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Emotional Nesting

It was a rather old birdhouse and, quite frankly, I did not see its appeal, but then again, I’ve never been a connoisseur of birdhouses.

Full disclosure: Except for cardinals, I hate birds. I never feed them lest a Hitchcockian flock storm after me. That is the stuff of nightmares. So, although I may consider some birdhouses cute, they are not my thing.

This story is about no ordinary birdhouse, though. A young couple I know was moving from one home to another, and the birdhouse on their patio had been hosting baby starlings, four of them. The busy mother frequented them, delivering worms. Days and weeks passed and it seemed the little babies should be ready to fly, but nothing happened. Perhaps it was the angle of the sun, or the peaceful setting, but those babies were content to stay put in their little homestead.

The trouble was that moving day was looming.

Conventional wisdom says that moving a birdhouse, or disturbing a nest, will prevent the mother bird from returning. Herein lies the difference between us and birds. A human mother would never stop looking for her babies, would never let anything stand in between their being together. Not so with mama birds—proof, I say, of the evilness of the creatures —and so the dilemma over how to relocate this birdhouse to the new house.

Rapping on the roof of the birdhouse didn’t work. Those baby birds just rolled their eyes and continued basking in their cozy den. Shaking it didn’t matter either. And so moving day arrived and the big truck came and went and the birdhouse was left, with its occupants, for the time being. The woman made arrangements with the apartment complex to return in a day or two to retrieve the birdhouse; by that time, hopefully the fledglings would have learned to fly.

Why not just leave the birdhouse behind? Well, you see, all of this kerfuffle was not over just any wooden aviary. That birdhouse was the young man’s last birthday gift from his grandmother. While I look at the birdhouse and see a not-that-cute dwelling and while the baby birds see a free hangout space, this young man looks at the birdhouse and remembers his grandmother and her love of nature. He recalls the crafts fair they strolled through, in the crisp autumn weather before his birthday, the last she would celebrate with him. He remembers her choosing that birdhouse because it had an Ole Miss logo on it, and that was his team.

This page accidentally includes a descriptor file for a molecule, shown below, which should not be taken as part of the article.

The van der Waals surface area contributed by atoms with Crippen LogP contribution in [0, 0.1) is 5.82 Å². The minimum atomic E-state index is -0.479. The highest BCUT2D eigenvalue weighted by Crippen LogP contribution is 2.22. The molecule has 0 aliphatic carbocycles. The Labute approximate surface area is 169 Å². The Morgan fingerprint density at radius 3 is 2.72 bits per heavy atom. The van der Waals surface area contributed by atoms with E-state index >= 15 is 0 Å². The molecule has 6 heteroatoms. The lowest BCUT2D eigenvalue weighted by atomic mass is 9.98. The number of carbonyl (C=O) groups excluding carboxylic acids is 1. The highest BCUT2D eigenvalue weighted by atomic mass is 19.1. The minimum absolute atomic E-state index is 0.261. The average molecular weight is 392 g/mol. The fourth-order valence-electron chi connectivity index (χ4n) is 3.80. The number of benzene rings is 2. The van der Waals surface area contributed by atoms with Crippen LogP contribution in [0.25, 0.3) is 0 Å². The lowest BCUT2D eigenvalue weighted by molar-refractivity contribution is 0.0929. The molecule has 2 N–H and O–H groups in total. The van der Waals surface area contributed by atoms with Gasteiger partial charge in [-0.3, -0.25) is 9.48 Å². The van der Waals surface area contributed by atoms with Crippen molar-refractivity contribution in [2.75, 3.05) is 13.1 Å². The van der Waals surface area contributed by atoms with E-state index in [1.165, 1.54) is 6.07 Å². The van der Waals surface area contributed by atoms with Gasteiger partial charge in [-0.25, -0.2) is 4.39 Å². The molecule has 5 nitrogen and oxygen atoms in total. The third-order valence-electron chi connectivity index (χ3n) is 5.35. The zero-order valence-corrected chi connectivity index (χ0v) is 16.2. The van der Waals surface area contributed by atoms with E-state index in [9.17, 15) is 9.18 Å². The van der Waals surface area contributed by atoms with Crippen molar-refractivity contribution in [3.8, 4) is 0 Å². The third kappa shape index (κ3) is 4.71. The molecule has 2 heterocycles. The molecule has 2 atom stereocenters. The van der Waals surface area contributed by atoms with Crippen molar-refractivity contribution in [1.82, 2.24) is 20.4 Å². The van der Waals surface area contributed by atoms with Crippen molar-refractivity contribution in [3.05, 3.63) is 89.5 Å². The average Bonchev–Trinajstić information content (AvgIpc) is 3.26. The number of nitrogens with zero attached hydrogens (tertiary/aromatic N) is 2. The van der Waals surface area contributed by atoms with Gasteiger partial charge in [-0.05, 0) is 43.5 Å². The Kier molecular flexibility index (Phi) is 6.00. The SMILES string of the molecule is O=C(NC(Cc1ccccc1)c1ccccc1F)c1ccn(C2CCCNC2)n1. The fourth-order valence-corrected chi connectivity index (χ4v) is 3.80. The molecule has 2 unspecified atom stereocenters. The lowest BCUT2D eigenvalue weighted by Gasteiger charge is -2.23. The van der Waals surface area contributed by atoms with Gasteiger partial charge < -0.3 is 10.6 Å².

Mona wasn’t just a sweet old lady but the sum of her stories. She lived in the same house for over three decades and was prom queen at Elvis Presley’s high school. Her marriage spanned five decades. And she was a second mom in the way so many of our grandmothers were. All of these things the young man sees when he looks at that weathered birdhouse.  And, of course, he can’t see the birdhouse without remembering Mona’s sudden death months after his birthday—an unexpected event taking the life of a woman who was larger than life to him.

It’s understandable, then, that this young man was concerned with preserving the birdhouse.

This is why, when the woman returned to the apartment complex a couple of days post-move to retrieve the birdhouse, she was alarmed to find it not there. Upon asking, she learned that unfortunately the maintenance crew did not get the memo about the birdhouse: Everything from the couple’s patio had been sent to the heavy-duty trash compactor on the property.

Because this wasn’t just any birdhouse, this was Mona’s birdhouse, the woman chased down the facilities manager, asking him to let her check the compactor. She must have had quite the countenance to convince him to actually get into the compactor himself to search. They both knew it was a futile attempt; after all, the compactor was automatic, and the maintenance man could already discern that he was stepping into rubble.

But that’s not where the story ends.

The worker found the birdhouse, intact, perched amongst the debris, with virtually everything surrounding it crushed to smithereens, as Mona—a Southern lady—would undoubtedly have said. A lucky coincidence? A divine intervention? Or perhaps the protective hand of a grandmother once again touching a beloved grandson.

The infamous heirloom birdhouse now lives on a new patio. Vacant, it is ready for new life. And I have to believe that somewhere—far from our sight and our understanding—a grandmother smiles.

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